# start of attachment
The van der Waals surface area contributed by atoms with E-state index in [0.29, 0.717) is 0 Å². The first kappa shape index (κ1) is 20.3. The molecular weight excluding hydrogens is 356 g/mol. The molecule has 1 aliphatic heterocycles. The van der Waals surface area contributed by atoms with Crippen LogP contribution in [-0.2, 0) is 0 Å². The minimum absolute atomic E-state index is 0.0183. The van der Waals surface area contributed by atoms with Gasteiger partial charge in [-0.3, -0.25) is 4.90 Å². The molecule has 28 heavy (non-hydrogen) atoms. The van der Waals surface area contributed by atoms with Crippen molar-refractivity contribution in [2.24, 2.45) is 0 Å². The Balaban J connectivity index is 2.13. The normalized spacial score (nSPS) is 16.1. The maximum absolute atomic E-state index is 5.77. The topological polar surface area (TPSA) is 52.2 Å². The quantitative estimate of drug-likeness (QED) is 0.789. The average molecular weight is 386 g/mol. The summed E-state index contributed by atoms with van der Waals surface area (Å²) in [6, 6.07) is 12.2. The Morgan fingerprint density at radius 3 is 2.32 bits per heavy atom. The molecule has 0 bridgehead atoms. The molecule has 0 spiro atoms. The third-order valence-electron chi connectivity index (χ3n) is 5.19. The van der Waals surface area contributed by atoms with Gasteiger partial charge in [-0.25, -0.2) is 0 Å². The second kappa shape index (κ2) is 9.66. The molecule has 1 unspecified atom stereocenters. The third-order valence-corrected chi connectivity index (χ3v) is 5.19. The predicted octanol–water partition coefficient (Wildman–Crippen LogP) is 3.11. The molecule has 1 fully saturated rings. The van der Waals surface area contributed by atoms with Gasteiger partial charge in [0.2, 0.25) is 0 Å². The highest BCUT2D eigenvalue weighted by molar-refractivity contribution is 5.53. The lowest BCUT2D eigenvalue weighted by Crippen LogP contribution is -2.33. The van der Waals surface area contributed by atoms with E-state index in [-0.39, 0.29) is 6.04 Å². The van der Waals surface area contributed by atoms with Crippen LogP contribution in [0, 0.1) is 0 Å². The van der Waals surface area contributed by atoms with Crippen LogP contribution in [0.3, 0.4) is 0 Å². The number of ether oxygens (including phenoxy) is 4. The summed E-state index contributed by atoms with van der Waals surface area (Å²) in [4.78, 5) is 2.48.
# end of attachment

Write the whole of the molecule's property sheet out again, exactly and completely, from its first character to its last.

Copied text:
The van der Waals surface area contributed by atoms with E-state index in [0.29, 0.717) is 0 Å². The first kappa shape index (κ1) is 20.3. The molecular weight excluding hydrogens is 356 g/mol. The molecule has 1 aliphatic heterocycles. The van der Waals surface area contributed by atoms with Crippen LogP contribution in [-0.2, 0) is 0 Å². The minimum absolute atomic E-state index is 0.0183. The van der Waals surface area contributed by atoms with Gasteiger partial charge in [-0.3, -0.25) is 4.90 Å². The molecule has 28 heavy (non-hydrogen) atoms. The van der Waals surface area contributed by atoms with Crippen molar-refractivity contribution in [2.24, 2.45) is 0 Å². The Balaban J connectivity index is 2.13. The normalized spacial score (nSPS) is 16.1. The maximum absolute atomic E-state index is 5.77. The topological polar surface area (TPSA) is 52.2 Å². The quantitative estimate of drug-likeness (QED) is 0.789. The average molecular weight is 386 g/mol. The summed E-state index contributed by atoms with van der Waals surface area (Å²) in [6, 6.07) is 12.2. The Morgan fingerprint density at radius 3 is 2.32 bits per heavy atom. The molecule has 0 bridgehead atoms. The molecule has 0 spiro atoms. The third-order valence-electron chi connectivity index (χ3n) is 5.19. The van der Waals surface area contributed by atoms with Gasteiger partial charge in [-0.25, -0.2) is 0 Å². The second kappa shape index (κ2) is 9.66. The molecule has 1 unspecified atom stereocenters. The third-order valence-corrected chi connectivity index (χ3v) is 5.19. The predicted octanol–water partition coefficient (Wildman–Crippen LogP) is 3.11. The molecule has 1 fully saturated rings. The van der Waals surface area contributed by atoms with Gasteiger partial charge in [0.2, 0.25) is 0 Å². The highest BCUT2D eigenvalue weighted by molar-refractivity contribution is 5.53. The lowest BCUT2D eigenvalue weighted by Crippen LogP contribution is -2.33. The van der Waals surface area contributed by atoms with E-state index in [-0.39, 0.29) is 6.04 Å². The van der Waals surface area contributed by atoms with Crippen LogP contribution in [0, 0.1) is 0 Å². The van der Waals surface area contributed by atoms with Crippen LogP contribution in [0.3, 0.4) is 0 Å². The number of ether oxygens (including phenoxy) is 4. The summed E-state index contributed by atoms with van der Waals surface area (Å²) in [4.78, 5) is 2.48.